Beyond this, there are two specific Christian perspectives to add. The first is the Christian belief that God, as gracious and supremely loving, in the suffering and death of Christ, ultimately brought the resurrection joy of Easter to the world. This may seem narrowly Christian at one level, yet at another, it partakes of universality by affirming a common human aspiration in the message of hope. This narrative ultimately points to the possibility of a world that can be transformed, redeemed, and made whole. Moreover, in recent years, despite the many tensions between religious traditions, there have been initiatives such as the open letter "A Common Word between Us and You,"8 addressed by leaders of the Muslim faith to leaders of the Christian faith. The letter sought to build a bridge upon the common bond of our obligation to not only love God or the Good, but also our neighbour.
In discussing the role of faith-based organizations delivering care to people with HIV/AIDS, it has become apparent that this is an area where there is already multi-faith cooperation. The understanding that we have a common theological basis for doing so, by virtue of the shared obligation to love our neighbour, is surely a bond that can promote greater harmony and better relations across past divides. It is important to also note that in order for this response to be authentic, it should be truly rooted in the specific riches and particularities of faith, as well as the common call to love the neighbour. In the midst of the many tragedies of HIV/AIDS, it would be a great blessing for us all to grasp that our neighbour is most truly found wherever there is a fellow human being and child of God in need, whom we are called upon to help.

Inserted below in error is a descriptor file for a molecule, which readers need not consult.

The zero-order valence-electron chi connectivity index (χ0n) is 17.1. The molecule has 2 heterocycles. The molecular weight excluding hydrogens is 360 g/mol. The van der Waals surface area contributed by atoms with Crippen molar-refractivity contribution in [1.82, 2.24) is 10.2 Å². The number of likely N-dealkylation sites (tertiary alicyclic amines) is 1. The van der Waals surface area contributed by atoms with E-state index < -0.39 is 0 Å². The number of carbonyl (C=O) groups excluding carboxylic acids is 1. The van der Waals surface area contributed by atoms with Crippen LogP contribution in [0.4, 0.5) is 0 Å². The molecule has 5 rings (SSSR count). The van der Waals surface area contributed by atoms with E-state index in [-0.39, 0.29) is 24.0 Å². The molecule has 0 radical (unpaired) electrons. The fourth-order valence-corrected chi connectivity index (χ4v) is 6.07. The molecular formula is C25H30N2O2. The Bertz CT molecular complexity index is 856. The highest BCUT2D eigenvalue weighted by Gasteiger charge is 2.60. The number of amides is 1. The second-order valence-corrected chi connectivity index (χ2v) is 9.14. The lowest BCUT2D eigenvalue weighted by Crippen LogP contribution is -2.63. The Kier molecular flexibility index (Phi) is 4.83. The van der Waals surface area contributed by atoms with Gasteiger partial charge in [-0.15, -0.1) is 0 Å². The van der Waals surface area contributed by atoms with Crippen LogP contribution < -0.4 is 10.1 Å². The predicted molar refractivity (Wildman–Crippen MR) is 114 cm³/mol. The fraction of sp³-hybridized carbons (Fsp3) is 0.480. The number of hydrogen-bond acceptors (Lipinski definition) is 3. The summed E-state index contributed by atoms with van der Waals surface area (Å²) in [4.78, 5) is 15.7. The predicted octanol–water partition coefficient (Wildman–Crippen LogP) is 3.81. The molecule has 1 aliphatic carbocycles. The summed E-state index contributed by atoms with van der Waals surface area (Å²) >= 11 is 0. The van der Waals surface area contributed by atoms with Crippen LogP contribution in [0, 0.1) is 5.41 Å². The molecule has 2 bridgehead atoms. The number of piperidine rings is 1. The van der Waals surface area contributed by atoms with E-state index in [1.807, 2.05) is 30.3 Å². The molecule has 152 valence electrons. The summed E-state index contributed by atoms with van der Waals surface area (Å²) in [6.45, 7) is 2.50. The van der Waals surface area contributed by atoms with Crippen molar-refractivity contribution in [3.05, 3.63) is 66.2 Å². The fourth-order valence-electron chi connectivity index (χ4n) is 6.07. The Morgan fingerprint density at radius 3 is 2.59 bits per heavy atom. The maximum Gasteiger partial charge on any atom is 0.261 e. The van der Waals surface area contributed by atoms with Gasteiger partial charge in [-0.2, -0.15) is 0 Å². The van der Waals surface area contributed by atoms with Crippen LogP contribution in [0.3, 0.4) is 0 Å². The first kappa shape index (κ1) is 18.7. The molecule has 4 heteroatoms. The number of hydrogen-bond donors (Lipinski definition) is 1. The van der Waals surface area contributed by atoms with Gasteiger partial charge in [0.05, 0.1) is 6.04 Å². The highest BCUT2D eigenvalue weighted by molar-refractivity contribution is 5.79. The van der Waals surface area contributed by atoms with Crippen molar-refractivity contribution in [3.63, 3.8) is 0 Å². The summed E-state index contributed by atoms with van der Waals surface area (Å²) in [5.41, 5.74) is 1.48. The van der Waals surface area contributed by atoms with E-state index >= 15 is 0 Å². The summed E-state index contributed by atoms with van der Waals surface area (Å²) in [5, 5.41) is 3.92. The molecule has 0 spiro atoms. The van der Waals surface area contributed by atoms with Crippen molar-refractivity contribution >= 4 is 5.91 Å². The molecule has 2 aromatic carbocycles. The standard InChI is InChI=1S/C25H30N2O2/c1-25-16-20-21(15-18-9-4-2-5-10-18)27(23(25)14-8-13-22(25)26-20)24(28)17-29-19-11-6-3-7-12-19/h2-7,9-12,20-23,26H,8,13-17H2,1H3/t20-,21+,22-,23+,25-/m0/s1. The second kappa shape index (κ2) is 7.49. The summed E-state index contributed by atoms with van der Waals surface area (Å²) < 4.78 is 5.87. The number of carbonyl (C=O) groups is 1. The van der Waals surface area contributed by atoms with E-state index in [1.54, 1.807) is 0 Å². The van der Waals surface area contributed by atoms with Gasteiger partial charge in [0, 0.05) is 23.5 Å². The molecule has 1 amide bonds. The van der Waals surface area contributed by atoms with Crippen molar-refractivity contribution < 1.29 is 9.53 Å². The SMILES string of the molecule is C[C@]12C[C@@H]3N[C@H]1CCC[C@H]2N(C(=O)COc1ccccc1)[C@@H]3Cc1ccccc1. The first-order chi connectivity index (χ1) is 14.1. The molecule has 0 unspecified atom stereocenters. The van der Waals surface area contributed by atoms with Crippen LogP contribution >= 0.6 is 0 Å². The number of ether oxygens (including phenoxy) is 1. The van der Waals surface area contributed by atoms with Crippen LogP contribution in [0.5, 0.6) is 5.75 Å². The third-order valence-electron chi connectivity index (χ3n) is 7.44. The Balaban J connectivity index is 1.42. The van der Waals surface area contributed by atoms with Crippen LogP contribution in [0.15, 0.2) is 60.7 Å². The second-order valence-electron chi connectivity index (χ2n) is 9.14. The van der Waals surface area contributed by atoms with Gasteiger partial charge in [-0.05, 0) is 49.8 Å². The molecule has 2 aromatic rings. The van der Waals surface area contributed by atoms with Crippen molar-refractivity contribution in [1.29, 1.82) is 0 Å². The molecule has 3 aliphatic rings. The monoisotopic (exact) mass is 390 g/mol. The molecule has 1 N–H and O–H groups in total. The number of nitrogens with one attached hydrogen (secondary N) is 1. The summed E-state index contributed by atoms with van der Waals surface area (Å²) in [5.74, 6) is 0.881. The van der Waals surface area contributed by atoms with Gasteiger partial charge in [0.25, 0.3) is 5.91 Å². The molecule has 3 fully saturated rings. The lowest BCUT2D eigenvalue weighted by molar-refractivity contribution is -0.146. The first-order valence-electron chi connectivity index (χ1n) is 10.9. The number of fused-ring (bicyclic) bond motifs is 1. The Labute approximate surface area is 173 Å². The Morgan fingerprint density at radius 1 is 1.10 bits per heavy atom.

Notes 1 UNAIDS data: www.unaids.org. 2 The Mapping Religious Health Assets project, jointly promoted by CIFA and WHO, aims to address this key knowledge deficit and to derive hard data on the actual scale of the work being undertaken which everyone realizes is large, but unmeasured: www.centerforinterfaithaction.org/mapping. For a somewhat polemic take on the lack of awareness of just how much is done, see Ann Widdecombe "If only the Catholic Church did PR", The Guardian, 7 September 2010: www.guardian.co.uk/commentisfree/belief/2010/sep/07/if-only-catholic-church-did-pr. 3 "Appreciating Assets: The Contribution of Religion to Universal Access in Africa," World Health Organization (Capetown: ARHAP, October 2006), www.arhap.uct.ac/za/publications.php#reports. 4 A number of sources are available on a church-by-church basis, with the following being illustrative of the work in Kenya. In relation to the Evangelical Lutheran Church see: http://kelc.wordpress.com/category/hivaids/ and Bill Black, "HIV/AIDS and the Church: Kenyan Religious Leaders Become Partners in Prevention," FHI, (2011). www.fhi.org/en/hivaids/pub/archive/articles/aidscaptions/volume4no1/hivandchurch.htm, and also Catherine N. Machyo, "The Catholic Church and the HIV/AIDS Pandemic in Kenya: An Exploration of Issues," www.fiuc.org/iaup/esap/publications/cuea/eajourn1aidsch.php. 5 Getting to zero: 2011-2015 Strategy, Joint United Nations Programme on HIV/AIDS (UNAIDS), 2010. 6 For a discussion of best practice and optimal medication options, see for example the report Promising and best practices in STI/HIV/AIDS prevention and care in West and Central Africa (AWARE-HIV/AIDS, 2006), www.fhi.org. 7 Another area of potential tension has been the use of condoms for example, though there are signs of a helpful convergence on such matters as an emphasis on abstinence, e.g. Paul Jeffrey, "Expert: UN study backs Church strategy on Aids," Catholic Herald, 21 July 2010, www.catholicherald.co.uk/author/paul-jeffrey. 8 For further details see the official website: www.acommonword.com.